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TALENs Show a Talent for Altering Mosquito Genome

Sarah C.P. Williams

Researchers show the efficiency and utility of using a new method to disrupt genes in mosquitoes. This technique could help researchers identify ways to prevent the transmission of mosquito-borne diseases to humans. Learn more...

A gene-disruption technique currently creating a buzz among geneticists doesn’t disappoint when it comes to its utility in studying mosquitoes. Scientists have discovered that transcription activator-like effector nuclease proteins (TALENs) can be used to edit genes in Aedes aegypti, a mosquito that spreads the dengue virus and is frequently used in the lab as a model for other mosquitoes. TALENS offer researchers a path toward uncovering the function of currently unknown mosquito genes and identifying genes key to the role of mosquitos in transmitting pathogens.

For many model organisms–fruit flies, for example–researchers have collections of mutants that they can study to determine gene function. Although the Aedes aegypti genome sequence was published in 2007, it has not been easy for researchers to determine the function of the genes uncovered during sequencing, said entomologist Zach Adelman of Virginia Polytechnical Institute, an author of the new work. “When you’re talking about mosquitoes, we don’t have libraries or stock centers of mutants,” he said, “but we have a lot of genes that we want to know what they do.”

Adelman has tried other techniques to alter the mosquito genome but, in the hopes of finding an easier and more efficient method, he turned to TALENs, which facilitate the deletion or replacement of genes or gene segments by introducing specific double-strand breaks in DNA.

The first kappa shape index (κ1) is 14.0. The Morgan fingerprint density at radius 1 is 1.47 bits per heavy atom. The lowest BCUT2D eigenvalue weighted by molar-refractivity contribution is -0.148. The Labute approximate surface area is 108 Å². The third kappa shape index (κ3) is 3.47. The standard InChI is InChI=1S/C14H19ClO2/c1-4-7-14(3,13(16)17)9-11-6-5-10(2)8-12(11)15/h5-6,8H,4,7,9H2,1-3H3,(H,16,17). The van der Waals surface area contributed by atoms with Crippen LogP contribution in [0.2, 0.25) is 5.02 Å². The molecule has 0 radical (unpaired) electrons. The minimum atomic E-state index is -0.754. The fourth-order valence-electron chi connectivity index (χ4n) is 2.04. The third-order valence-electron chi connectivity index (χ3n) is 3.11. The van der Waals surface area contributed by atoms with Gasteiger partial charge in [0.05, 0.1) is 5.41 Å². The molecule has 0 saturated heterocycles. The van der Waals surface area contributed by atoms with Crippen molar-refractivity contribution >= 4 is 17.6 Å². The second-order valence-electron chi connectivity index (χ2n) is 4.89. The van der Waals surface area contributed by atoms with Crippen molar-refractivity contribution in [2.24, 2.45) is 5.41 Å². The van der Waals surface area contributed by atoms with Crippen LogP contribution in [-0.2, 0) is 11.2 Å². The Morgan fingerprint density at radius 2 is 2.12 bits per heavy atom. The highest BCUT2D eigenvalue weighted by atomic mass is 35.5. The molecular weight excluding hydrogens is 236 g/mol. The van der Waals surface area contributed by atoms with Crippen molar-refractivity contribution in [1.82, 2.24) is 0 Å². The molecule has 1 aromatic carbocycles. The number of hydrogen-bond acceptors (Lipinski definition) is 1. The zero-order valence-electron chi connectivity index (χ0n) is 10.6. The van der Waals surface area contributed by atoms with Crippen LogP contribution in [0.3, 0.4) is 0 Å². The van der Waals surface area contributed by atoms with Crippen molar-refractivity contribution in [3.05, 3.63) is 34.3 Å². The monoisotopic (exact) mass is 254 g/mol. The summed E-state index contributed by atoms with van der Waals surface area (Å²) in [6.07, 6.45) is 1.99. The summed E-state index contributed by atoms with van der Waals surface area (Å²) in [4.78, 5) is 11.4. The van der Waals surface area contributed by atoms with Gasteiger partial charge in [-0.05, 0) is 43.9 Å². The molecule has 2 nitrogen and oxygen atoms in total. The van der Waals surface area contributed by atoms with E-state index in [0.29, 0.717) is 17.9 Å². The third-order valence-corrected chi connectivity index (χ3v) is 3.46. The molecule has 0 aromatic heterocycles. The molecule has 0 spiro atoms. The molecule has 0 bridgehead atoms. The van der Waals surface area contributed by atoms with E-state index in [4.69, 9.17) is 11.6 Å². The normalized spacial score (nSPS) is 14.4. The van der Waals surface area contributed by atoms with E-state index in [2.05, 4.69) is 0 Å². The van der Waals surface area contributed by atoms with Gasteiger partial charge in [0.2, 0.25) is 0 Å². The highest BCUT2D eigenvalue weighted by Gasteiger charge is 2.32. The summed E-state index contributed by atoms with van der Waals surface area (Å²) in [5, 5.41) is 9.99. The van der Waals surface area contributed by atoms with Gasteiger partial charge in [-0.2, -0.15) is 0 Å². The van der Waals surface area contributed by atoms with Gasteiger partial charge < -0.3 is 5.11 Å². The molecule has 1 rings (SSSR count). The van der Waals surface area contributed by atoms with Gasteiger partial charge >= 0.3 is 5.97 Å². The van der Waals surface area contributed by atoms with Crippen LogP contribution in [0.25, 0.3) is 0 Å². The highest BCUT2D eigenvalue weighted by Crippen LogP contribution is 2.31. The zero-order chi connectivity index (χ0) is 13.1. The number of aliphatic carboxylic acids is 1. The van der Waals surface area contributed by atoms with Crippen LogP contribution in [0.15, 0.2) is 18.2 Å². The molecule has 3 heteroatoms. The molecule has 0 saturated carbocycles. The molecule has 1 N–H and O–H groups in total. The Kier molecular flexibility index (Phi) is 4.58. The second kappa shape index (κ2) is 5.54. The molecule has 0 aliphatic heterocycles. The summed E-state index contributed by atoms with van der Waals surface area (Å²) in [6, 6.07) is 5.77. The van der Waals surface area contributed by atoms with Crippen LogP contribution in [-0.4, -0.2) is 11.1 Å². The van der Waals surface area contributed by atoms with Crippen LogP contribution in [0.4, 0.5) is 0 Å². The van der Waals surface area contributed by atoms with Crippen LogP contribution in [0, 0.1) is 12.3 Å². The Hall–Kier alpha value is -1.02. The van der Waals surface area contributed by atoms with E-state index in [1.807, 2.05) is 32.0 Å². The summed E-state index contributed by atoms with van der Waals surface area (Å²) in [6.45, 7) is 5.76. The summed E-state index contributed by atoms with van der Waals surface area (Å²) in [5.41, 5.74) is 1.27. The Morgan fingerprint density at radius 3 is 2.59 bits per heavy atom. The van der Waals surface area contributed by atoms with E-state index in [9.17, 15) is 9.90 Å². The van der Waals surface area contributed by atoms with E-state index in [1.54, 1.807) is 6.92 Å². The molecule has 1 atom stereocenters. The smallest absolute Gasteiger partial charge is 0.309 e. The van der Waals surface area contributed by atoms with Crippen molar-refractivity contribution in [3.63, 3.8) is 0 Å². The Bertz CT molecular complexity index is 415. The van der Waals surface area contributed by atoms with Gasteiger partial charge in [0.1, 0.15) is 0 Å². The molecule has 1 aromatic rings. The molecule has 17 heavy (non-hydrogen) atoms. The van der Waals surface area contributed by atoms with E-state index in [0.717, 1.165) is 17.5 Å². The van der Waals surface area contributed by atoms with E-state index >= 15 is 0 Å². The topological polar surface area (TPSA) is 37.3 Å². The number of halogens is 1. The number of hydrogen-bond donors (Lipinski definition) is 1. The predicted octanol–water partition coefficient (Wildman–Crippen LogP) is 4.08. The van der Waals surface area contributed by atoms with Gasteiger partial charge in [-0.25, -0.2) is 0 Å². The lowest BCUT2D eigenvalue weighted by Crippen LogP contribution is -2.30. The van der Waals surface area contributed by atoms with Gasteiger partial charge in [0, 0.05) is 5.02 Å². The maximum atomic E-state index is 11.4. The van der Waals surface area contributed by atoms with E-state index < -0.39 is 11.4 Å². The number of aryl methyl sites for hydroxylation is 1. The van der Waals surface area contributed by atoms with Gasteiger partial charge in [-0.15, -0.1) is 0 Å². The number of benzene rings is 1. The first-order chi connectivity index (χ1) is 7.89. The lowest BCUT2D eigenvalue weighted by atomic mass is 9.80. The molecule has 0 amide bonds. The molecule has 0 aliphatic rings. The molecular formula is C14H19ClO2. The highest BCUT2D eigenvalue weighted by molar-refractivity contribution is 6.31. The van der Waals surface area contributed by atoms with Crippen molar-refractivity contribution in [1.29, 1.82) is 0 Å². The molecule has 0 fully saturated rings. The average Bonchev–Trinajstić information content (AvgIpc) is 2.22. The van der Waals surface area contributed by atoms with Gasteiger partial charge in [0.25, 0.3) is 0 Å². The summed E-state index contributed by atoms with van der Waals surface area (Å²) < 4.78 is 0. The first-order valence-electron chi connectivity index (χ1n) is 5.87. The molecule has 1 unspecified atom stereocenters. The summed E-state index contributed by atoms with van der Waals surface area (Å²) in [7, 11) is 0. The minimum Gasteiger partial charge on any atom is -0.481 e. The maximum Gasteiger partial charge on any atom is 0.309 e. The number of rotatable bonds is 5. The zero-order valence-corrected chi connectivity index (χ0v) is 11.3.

“It takes a lot of biochemical wrangling to get the zinc finger nucleases or endonucleases to do what you want,” he said. “Whereas TALENs, because they’re so modular, you just put in a sequence.”

To test whether TALENs would work in Aedes aegypti, Adelman’s team deleted a gene that encodes a protein needed for eye pigmentation. Between 20% and 40% of females produced the mutant alleles, and as many as 75% of the offspring of any given female had the mutant phenotype, a lack of eye pigment (1). These rates are far better than any that the researchers have achieved using other methods, said Adelman.

“When we did it, we didn’t think we were getting the right data because it worked so well,” he said. “This works better than anything I’ve ever used in mosquitoes, it’s just phenomenal. It’s been the only thing I’ve ever tried in my career where it worked on the first try and it worked perfectly.”

Now that they’ve shown the utility of TALENs for genetic manipulation in Aedes aegypti, Adelman and his colleagues want to use this system to delete genes thought to be important for the mosquitoes’ ability to carry dengue virus without getting infected and the insects’ drive to seek out and bite humans. But the technology’s impact will be far-reaching, Adelman said.

“This technology goes so far beyond my own program. If you are interested in learning anything about mosquitoes, then the gold standard is to have a mutant for whatever gene or pathway you’re studying, and this allows that.”


1. Aryan, A., M.A.E. Anderson, K.M. Myles, Z.N. Adelman. 2012 TALEN-based gene disruption in the dengue vector Aedes aegypti. PLoS ONE 8(3): e60082. doi:10.1371/journal.pone.0060082

Keywords:  TALEN mosquito genetics